Magnetic Resonance Spectroscopy as applied to epilepsy.
Doctoral thesis, UCL (University College London).
Epilepsy is the most common serious disease of the brain. Magnetic Resonance Spectroscopy (MRS) is a novel imaging technique that offers the opportunity for co-localising biochemical information relating to metabolites specific to the study of epilepsy with high resolution MRI. Aims: The work included in this thesis was undertaken with two fundamental aims. The first was to apply a standardised MRS methodology in order to gain reproducible semi-quantitative information about the variation of relevant neuro-metabolites such as gamma amino butyric acid (GABA), glutamate (as glutamate plus glutamine [GLX]), N acetyl aspartate (NAA), myo-inositol (Ins) and creatine plus phosphocreatine (Cr) within epilepsy syndromes or pathological groups. The second main aim was to test a series of hypotheses relating to the regulation of the concentrations of these metabolites in the region of epileptic seizures, immediately following seizures and associated with particular medical and surgical treatment interventions. Methods: Seven experiments were performed in this thesis. In all seven studies the findings in the patient groups were compared against results from an acquired control group made up of healthy volunteers. In the first experiment [3.1] twenty patients with temporal lobe epilepsy, with (10), and without hippocampal sclerosis were studied using multi voxel magnetic resonance spectroscopic imaging (MRSI) sequences in order to examine for differences in the obtained metabolites N acetyl aspartate (NAA), creatine plus phosphocreatine (Cr), choline containing compounds (Cho), GLX and myo-inositol (Ins) across the pathological groups and against a control population. In experiments [3.2], [3.3], [3.4] and [3.6] an MRS protocol that incorporated a double quantum filter acquisition sequence was applied in order to allow measurement of GABA+ (a combined measure of GABA plus homocarnosine) in addition to measurement of the metabolites examined in [3.1]. Studies were performed in the occipital lobes in patients with idiopathic generalised epilepsy (IGE) (n =10) or occipital lobe epilepsy (n = 10) [3.2], in the frontal lobes in patients with IGE (n = 21) and within regions of the MRI visible pathology in patients with large focal malformations of cortical development (MCD, n =10) [3.4]. In the last experiment using this technique patients with hippocampal sclerosis and temporal lobe epilepsy (n = 16) were studied in the ipsilateral and also in the contralateral temporal lobes and following temporal lobe surgery (n = 10) [3.6]. In experiment [3.5] ten patients were examined whilst taking and when not taking sodium valproate in order to further examine for an effect of this medication on the measured metabolite concentrations. In experiment [3.7] ten patients were studied immediately after an epileptic seizure and then again during a subsequent inter-ictal period in order to examine for an influence of the recent seizure on the measured concentrations of the main metabolites. Results: MRSI in the temporal lobes in patients with temporal lobe epilepsy identified low NAA in the anterior hippocampus that was most severe in those patients with hippocampal sclerosis. GLX elevation was a feature in the patients without hippocampal sclerosis. Metabolic abnormality was most marked in the anterior compared to the posterior hippocampal regions. GABA+ levels were elevated in patients with MCD and in the ipsilateral temporal lobe in temporal lobe epilepsy associated with hippocampal sclerosis but levels were not altered in patients with IGE or OLE. GLX was also elevated in MCD in the region of MRI visible abnormality and in IGE patients when measured in the frontal lobes. Low NAA was a feature of TLE and MCD. Patients with IGE showed normal NAA levels in the occipital lobes but reduced frontal lobe concentrations. Cr concentrations were abnormal in the immediate post ictal period but normalised within 120 minutes. NAA was not altered and no significant change in lactate concentrations was observed. Finally sodium valproate treatment was associated with a reduction in the levels of Ins and with unchanged NAA and GLX levels. Main Conclusions: MRS techniques demonstrate metabolite abnormalities in epileptic patients. NAA is the most sensitive metabolite marker of chronic pathology but levels are insensitive to recent seizure history. These findings repeat earlier observations of the usefulness of NAA measurement in the assessment of chronic epilepsy whilst illustrating ongoing uncertainty as to the correct patho-physiological interpretation of reduced NAA levels. Measurable changes in the combined Cr signal are detectable whilst elevated lactate is not reliably observed following brief epileptic seizures at 1.5T. This finding indicates a potential role for MRS in functional activation studies. Malformations of cortical development have abnormal levels of both GABA+ and GLX and MCD sub-types may well demonstrate different metabolite profiles. This finding suggests that MRS could be a useful tool in the MRI classification of MCD and in the pre-surgical assessment of patients with focal malformations. Following successful temporal lobe surgery levels of NAA remain unchanged but NAA/Cr levels appear to normalise in the contralateral temporal lobe. NAA and GLX/NAA levels were altered in the frontal lobes but not in the occipital lobes in Idiopathic Generalised Epilepsy. This finding provides imaging support for frontal lobe dysfunction as a cause or consequence of IGE. Metabolite levels are affected by administered antiepileptic drugs. Sodium valproate reduces the levels of MRS visible Ins levels whilst topiramate and gabapentin appear to be associated with higher GABA+ levels. These findings may be of major importance in the assessment of treatment effect or in the investigation of patients with possible drug resistance. The effect of valproate on Ins levels may become particularly interesting in the light of a growing understanding of the role of astrocyte dysfunction in a range of neurological conditions which include migraine, epilepsy, Alzheimer’s disease, motor neurone disease and in ischaemic lesions.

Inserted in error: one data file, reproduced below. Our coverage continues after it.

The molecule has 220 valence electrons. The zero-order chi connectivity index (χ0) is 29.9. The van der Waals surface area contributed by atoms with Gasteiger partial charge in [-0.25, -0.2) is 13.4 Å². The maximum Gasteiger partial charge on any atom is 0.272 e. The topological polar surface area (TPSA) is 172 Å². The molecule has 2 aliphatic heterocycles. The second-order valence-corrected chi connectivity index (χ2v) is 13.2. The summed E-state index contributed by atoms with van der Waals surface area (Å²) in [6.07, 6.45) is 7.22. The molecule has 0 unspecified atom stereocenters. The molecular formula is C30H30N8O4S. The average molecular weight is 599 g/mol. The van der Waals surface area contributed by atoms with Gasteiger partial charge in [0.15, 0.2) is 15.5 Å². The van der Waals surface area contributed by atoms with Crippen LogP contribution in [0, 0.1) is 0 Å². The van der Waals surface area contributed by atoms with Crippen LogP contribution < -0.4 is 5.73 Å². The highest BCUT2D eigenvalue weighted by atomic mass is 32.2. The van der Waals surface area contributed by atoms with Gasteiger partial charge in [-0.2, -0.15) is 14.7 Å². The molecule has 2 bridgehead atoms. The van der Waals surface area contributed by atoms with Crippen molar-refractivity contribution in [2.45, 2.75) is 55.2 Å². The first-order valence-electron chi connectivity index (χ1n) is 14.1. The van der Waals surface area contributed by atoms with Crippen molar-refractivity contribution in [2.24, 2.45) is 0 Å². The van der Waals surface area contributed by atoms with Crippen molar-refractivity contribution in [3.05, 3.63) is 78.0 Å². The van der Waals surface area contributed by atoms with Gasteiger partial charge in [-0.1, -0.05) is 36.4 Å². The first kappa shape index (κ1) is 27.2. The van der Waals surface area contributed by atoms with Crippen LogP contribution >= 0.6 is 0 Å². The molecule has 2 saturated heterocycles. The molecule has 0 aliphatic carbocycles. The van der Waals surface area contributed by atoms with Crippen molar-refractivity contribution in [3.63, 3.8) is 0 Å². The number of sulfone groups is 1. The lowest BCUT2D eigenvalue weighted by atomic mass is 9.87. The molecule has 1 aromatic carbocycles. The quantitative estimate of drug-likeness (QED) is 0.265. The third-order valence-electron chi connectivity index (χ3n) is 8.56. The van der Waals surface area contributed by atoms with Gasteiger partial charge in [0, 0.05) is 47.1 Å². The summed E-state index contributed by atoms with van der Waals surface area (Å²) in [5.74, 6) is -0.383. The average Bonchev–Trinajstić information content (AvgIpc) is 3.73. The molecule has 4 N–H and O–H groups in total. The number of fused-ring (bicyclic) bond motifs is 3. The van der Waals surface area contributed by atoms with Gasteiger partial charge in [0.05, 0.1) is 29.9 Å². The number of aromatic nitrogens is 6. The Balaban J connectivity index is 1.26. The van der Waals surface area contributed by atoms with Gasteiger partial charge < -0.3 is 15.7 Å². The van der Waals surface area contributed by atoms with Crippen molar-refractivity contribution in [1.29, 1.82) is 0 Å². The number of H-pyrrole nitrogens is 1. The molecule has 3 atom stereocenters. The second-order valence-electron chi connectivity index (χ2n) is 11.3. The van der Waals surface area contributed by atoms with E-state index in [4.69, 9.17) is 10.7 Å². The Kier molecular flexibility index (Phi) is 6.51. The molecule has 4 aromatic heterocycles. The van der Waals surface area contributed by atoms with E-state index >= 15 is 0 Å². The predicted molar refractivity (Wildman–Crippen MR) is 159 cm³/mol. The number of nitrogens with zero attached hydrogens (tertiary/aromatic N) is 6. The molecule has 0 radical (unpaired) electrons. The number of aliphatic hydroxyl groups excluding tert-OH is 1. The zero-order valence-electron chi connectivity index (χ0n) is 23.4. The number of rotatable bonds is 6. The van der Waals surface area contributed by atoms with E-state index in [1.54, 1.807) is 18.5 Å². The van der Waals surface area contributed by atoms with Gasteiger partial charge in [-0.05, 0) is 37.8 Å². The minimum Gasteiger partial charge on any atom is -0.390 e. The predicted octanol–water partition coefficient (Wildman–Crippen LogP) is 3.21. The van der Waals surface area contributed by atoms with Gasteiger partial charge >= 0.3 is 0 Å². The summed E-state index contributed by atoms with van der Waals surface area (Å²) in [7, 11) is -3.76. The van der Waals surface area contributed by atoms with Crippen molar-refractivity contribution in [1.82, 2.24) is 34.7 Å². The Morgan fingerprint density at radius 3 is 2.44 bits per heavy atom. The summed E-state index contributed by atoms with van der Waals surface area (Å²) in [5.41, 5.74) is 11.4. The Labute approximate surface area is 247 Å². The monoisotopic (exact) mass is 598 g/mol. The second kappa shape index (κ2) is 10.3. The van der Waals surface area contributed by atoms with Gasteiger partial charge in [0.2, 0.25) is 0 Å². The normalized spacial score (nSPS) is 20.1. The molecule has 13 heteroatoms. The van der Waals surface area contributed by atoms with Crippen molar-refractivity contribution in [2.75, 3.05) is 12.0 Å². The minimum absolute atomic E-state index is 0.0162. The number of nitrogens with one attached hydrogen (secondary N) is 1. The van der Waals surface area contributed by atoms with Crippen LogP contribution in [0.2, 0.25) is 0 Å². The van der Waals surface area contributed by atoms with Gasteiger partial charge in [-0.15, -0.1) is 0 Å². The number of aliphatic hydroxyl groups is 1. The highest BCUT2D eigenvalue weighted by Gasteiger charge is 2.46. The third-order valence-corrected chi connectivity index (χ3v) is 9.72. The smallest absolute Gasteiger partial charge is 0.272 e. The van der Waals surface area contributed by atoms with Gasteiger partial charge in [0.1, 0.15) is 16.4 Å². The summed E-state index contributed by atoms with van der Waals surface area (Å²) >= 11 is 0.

|Title:||Magnetic Resonance Spectroscopy as applied to epilepsy|
|Open access status:||An open access version is available from UCL Discovery|
|UCL classification:||UCL > School of Life and Medical Sciences
UCL > School of Life and Medical Sciences > Faculty of Brain Sciences
UCL > School of Life and Medical Sciences > Faculty of Brain Sciences > Institute of Neurology